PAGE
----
2. Oncology Social Work

    oncology social worker

    Oncology social workers provide emotional, social, and psychological support services to people who have cancer and their family members. They coordinate resources to help individuals and families navigate healthcare systems and understand treatment options and help connect them with financial resources and other services. Oncology social workers are an invaluable part of cancer care teams. They serve as advocates for patients and help support them through the various issues related to a cancer diagnosis and cancer treatment. Oncology social workers also help with palliative care, end-of-life issues, and bereavement.

    3. Police Social Work

    police social worker

    Police social workers or social workers that work in or with police departments are becoming more common across the United States. These social work practitioners often respond with police to provide services to people in need, in crisis, or when situations need to be de-escalated through social work services like crisis counseling or mental health referrals.

    Police social workers respond with police to calls related to domestic violence, suicide, substance abuse, mental health issues, cases where abuse or neglect is or may be present, and when traumatic community events occur. When people’s lives intersect with police, as victims, perpetrators, witnesses, and/or people in need of help, social workers can be invaluable.

    4. Veterinary Social Work


    Veterinary social work is a growing field that involves bridging animal and human welfare to help enhance wellbeing. Veterinary social workers often perform similar duties as medical social workers, linking pet owners to services and resources, assisting with the continuum of care, and helping people cope with issues related to grief and loss. In addition, veterinary social workers may assist with animal-assisted therapy interventions, crisis interventions, and case management and help foster communication between pet owners and veterinary teams. The animal-human bond is powerful and social workers can help people and their pets through times of crisis and stress.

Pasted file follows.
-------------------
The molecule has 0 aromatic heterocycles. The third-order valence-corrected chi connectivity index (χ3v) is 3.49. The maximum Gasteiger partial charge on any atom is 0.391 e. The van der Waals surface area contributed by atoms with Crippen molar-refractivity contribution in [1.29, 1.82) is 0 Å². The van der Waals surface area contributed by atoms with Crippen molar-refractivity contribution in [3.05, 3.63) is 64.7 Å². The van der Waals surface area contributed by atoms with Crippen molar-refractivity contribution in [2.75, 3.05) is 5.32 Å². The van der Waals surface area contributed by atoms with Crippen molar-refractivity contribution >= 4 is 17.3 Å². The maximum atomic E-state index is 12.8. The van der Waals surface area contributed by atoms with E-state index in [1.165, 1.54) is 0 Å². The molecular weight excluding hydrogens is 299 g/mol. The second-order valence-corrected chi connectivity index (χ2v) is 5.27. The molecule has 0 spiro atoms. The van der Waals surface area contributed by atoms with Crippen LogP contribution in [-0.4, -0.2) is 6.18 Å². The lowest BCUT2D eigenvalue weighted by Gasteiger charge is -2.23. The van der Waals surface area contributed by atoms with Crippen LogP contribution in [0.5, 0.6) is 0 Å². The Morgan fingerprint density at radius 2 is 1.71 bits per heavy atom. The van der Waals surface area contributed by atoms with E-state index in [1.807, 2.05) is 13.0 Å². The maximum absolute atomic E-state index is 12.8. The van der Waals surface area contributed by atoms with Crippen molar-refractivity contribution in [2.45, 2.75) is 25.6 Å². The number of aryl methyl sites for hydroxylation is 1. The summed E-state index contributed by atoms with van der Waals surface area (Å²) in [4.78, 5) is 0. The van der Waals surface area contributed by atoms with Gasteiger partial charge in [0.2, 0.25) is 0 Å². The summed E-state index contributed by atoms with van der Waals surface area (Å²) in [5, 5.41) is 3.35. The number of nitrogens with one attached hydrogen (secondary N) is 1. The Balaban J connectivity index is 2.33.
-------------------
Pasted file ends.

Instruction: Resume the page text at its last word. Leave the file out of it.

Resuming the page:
5. Organ Transplant Social Work


    Transplant social workers are part of organ transplant teams. They work with individuals and families at all phases of the transplant process (pre and post) and assist with emotional support, psychosocial services, financial services, patient education, as well as helping coordinate patient care. Transplant social workers help individuals and families navigate the organ transplant process and connect them with services and resources. They also advocate for patient needs and help with discharge planning, palliative care, end-of-life issues, and bereavement, and are invaluable members of transplant teams.

    6. Forensic Social Work

    Forensic social workers are engaged with issues related to law, criminal justice, and the legal system, including criminal and civil litigation. They provide services related to juvenile and adult justice, and may serve as consultants or expert witnesses. Forensic social workers provide a variety of clinical assessment and other services related to child custody, child and spousal abuse, divorce, mental status, and legally mandated treatment. Forensic social workers may work with law enforcement and elected officials and can serve as important advocates across many levels and with many client systems.